Solute exchange through gap junctions lessens the adverse effects of inactivating mutations in metabolite-handling genes

Abstract

Growth of cancer cells in vitro can be attenuated by genetically inactivating selected metabolic pathways. However, loss-of-function mutations in metabolic pathways are not negatively selected in human cancers, indicating that these genes are not essential in vivo. We hypothesize that spontaneous mutations in 'metabolic genes' will not necessarily produce functional defects because mutation-bearing cells may be rescued by metabolite exchange with neighboring wild-type cells via gap junctions. Using fluorescent substances to probe inter-cellular diffusion, we show that colorectal cancer (CRC) cells are coupled by gap junctions assembled from connexins, particularly Cx26. Cells with genetically inactivated components of pH regulation (SLC9A1), glycolysis (ALDOA), or mitochondrial respiration (NDUFS1) could be rescued through access to functional proteins in co-cultured wild-type cells. The effect of diffusive coupling was also observed in co-culture xenografts. Rescue was largely dependent on solute exchange via Cx26 channels, a uniformly and constitutively expressed isoform in CRCs. Due to diffusive coupling, the emergent phenotype is less heterogenous than its genotype, and thus an individual cell should not be considered as the unit under selection, at least for metabolite-handling processes. Our findings can explain why certain loss-of-function mutations in genes ascribed as 'essential' do not influence the growth of human cancers.

Data availability

Fig 1 - original sequencing data is available from the reference given in text. A tabulated form of 1E is given as a supplementary Table.All original data generated or analysed during this study are included in the manuscript and supporting file; Source Data files have been provided.

The following previously published data sets were used

Article and author information

Author details

  1. Stefania Monterisi

    Department of Physiology, Anatomy and Genetics, University of Oxford, Oxford, United Kingdom
    For correspondence
    stefania.monterisi@dpag.ox.ac.uk
    Competing interests
    The authors declare that no competing interests exist.
  2. Johanna Michl

    Department of Physiology, Anatomy and Genetics, University of Oxford, Oxford, United Kingdom
    Competing interests
    The authors declare that no competing interests exist.
  3. Alzbeta Hulikova

    Department of Physiology, Anatomy and Genetics, University of Oxford, Oxford, United Kingdom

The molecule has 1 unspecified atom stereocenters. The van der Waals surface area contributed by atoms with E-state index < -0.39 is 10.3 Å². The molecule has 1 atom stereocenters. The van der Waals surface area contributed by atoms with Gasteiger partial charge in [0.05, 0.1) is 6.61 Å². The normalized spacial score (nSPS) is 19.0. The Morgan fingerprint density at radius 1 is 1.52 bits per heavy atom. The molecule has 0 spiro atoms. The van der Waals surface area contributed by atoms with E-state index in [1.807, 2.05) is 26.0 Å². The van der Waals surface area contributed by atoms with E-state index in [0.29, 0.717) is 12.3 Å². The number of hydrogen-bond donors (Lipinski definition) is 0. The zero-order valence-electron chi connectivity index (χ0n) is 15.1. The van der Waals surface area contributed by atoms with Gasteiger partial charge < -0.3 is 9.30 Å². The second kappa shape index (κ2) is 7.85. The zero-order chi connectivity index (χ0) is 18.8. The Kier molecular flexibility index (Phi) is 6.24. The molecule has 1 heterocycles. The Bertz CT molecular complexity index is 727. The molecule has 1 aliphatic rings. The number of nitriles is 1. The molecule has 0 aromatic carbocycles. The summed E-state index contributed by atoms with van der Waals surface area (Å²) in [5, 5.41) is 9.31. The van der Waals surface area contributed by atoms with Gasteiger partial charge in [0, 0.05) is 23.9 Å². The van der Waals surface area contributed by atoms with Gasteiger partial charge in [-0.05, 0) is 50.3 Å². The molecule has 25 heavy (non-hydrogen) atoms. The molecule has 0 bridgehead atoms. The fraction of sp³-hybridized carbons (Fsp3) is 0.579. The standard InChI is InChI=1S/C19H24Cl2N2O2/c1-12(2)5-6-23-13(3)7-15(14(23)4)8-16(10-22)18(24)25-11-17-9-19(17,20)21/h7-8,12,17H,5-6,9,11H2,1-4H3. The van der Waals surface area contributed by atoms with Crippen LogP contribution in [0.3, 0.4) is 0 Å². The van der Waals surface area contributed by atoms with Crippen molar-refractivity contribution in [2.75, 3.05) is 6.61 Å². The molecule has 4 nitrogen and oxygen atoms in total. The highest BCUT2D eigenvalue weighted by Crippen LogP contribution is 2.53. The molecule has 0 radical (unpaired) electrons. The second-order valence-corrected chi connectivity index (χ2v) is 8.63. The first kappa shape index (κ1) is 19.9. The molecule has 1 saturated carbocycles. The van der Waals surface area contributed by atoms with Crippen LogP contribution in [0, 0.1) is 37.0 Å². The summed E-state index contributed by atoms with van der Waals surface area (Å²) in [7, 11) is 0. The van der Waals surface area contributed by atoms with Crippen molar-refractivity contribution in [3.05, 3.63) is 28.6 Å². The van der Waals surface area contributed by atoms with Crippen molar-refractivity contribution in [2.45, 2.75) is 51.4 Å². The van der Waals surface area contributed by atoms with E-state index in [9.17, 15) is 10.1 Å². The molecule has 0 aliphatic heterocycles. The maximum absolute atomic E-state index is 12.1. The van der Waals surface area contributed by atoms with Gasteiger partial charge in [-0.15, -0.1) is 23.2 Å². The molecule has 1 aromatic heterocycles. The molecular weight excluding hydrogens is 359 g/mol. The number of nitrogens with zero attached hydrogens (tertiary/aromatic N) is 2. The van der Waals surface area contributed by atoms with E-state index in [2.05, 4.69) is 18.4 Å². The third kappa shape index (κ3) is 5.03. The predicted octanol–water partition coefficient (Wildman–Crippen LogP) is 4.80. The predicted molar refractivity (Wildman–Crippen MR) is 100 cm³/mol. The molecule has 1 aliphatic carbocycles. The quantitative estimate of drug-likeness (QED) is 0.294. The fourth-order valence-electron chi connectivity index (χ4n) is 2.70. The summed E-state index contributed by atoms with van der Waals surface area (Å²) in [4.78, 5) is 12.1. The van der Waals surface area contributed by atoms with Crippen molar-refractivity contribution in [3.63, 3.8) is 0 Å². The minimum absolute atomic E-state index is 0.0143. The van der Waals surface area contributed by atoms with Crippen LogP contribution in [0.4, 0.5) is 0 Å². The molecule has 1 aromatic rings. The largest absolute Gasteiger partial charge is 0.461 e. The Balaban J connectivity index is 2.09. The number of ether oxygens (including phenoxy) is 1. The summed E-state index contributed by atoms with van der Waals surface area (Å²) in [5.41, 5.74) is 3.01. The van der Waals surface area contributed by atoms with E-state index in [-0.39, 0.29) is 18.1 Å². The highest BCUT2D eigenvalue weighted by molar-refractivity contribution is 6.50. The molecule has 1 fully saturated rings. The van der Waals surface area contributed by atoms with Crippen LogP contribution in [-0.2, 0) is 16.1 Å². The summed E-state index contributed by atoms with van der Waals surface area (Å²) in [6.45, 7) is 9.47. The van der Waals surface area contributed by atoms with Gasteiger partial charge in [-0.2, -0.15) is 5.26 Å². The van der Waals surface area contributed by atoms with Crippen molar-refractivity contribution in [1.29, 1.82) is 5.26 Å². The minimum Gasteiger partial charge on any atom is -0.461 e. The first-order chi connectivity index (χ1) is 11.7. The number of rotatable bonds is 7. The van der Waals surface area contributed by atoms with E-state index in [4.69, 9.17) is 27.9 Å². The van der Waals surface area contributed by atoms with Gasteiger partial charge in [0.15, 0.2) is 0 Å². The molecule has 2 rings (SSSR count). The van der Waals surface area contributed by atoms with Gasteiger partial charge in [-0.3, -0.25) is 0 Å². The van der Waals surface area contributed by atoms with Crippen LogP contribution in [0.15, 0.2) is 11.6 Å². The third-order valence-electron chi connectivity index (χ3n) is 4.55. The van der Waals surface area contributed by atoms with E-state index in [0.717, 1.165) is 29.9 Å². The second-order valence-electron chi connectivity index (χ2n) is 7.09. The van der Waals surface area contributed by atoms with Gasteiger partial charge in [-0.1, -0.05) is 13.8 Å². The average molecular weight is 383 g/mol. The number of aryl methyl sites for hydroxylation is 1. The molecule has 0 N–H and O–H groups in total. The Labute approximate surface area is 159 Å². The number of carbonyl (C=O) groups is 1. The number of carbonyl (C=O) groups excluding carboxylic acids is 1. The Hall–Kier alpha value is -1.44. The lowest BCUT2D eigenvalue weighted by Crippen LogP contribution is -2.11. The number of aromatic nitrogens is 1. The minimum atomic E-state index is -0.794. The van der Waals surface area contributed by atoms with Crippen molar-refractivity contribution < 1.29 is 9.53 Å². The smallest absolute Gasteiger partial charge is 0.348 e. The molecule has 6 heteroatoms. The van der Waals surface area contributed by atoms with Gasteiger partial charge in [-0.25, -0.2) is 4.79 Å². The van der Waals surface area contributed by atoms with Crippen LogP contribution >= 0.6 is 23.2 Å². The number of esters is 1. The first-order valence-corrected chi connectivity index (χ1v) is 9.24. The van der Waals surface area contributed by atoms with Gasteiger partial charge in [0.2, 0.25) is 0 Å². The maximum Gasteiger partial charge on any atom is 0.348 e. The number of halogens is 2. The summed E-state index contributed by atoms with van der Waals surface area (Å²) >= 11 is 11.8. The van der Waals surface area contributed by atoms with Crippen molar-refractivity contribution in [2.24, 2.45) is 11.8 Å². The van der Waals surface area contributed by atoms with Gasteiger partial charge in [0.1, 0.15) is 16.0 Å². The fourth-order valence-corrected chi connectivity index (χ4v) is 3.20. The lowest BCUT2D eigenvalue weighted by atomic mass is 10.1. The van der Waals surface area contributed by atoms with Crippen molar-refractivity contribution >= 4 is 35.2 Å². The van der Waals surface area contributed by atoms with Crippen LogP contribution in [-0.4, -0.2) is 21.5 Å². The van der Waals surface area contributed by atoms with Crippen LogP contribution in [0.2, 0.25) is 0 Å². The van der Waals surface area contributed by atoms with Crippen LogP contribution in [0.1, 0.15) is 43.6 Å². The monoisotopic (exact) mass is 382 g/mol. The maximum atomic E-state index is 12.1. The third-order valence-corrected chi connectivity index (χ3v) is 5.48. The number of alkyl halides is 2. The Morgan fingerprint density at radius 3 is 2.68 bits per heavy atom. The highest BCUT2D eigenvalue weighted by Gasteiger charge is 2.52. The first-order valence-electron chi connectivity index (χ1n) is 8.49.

Competing interests
    The authors declare that no competing interests exist.
  4. Jana Koth

    Weatherall Institute of Molecular Medicine, University of Oxford, Oxford, United Kingdom
    Competing interests
    The authors declare that no competing interests exist.
  5. Esther M Bridges

    Department of NDM Experimental Medicine, University of Oxford, Oxford, United Kingdom
    Competing interests
    The authors declare that no competing interests exist.
  6. Amaryllis E Hill

    Department of Physiology, Anatomy and Genetics, University of Oxford, Oxford, United Kingdom
    Competing interests
    The authors declare that no competing interests exist.
  7. Gulnar Abdullayeva

    Weatherall Institute of Molecular Medicine, University of Oxford, Oxford, United Kingdom
    Competing interests
    The authors declare that no competing interests exist.
    ORCID icon "This ORCID iD identifies the author of this article:" 0000-0002-4961-3671
  8. Walter F Bodmer

    Weatherall Institute of Molecular Medicine, University of Oxford, Oxford, United Kingdom
    Competing interests
    The authors declare that no competing interests exist.
  9. Pawel Swietach

    Department of Physiology, Anatomy and Genetics, University of Oxford, Oxford, United Kingdom
    For correspondence
    pawel.swietach@dpag.ox.ac.uk
    Competing interests
    The authors declare that no competing interests exist.
    ORCID icon "This ORCID iD identifies the author of this article:" 0000-0002-9945-9473

Funding

European Research Council (723997)

  • Pawel Swietach

The funders had no role in study design, data collection and interpretation, or the decision to submit the work for publication.

Ethics

Animal experimentation: This study was performed in accordance with the provisions of the Animals (Scientific Procedures) Act 1986 and recommendations set by the Biomedical Services unit at Oxford University. All work involving mice obtained approval of ethics and welfare board instructions, and was authorized by Project Licence PPL P01A04016 issued by the UK Home Office. All surgery was performed under anesthesia, and appropriate post-recovery care was provided to minimize suffering.

Reviewing Editor

  1. Jean X Jiang, The University of Texas Health Science Center at San Antonio, United States

Publication history

  1. Received: March 7, 2022
  2. Accepted: September 13, 2022
  3. Accepted Manuscript published: September 15, 2022 (version 1)

Copyright

© 2022, Monterisi et al.

This article is distributed under the terms of the Creative Commons Attribution License permitting unrestricted use and redistribution provided that the original author and source are credited.

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  1. Stefania Monterisi
  2. Johanna Michl
  3. Alzbeta Hulikova
  4. Jana Koth
  5. Esther M Bridges
  6. Amaryllis E Hill
  7. Gulnar Abdullayeva
  8. Walter F Bodmer
  9. Pawel Swietach
(2022)
Solute exchange through gap junctions lessens the adverse effects of inactivating mutations in metabolite-handling genes
eLife 11:e78425.
https://doi.org/10.7554/eLife.78425

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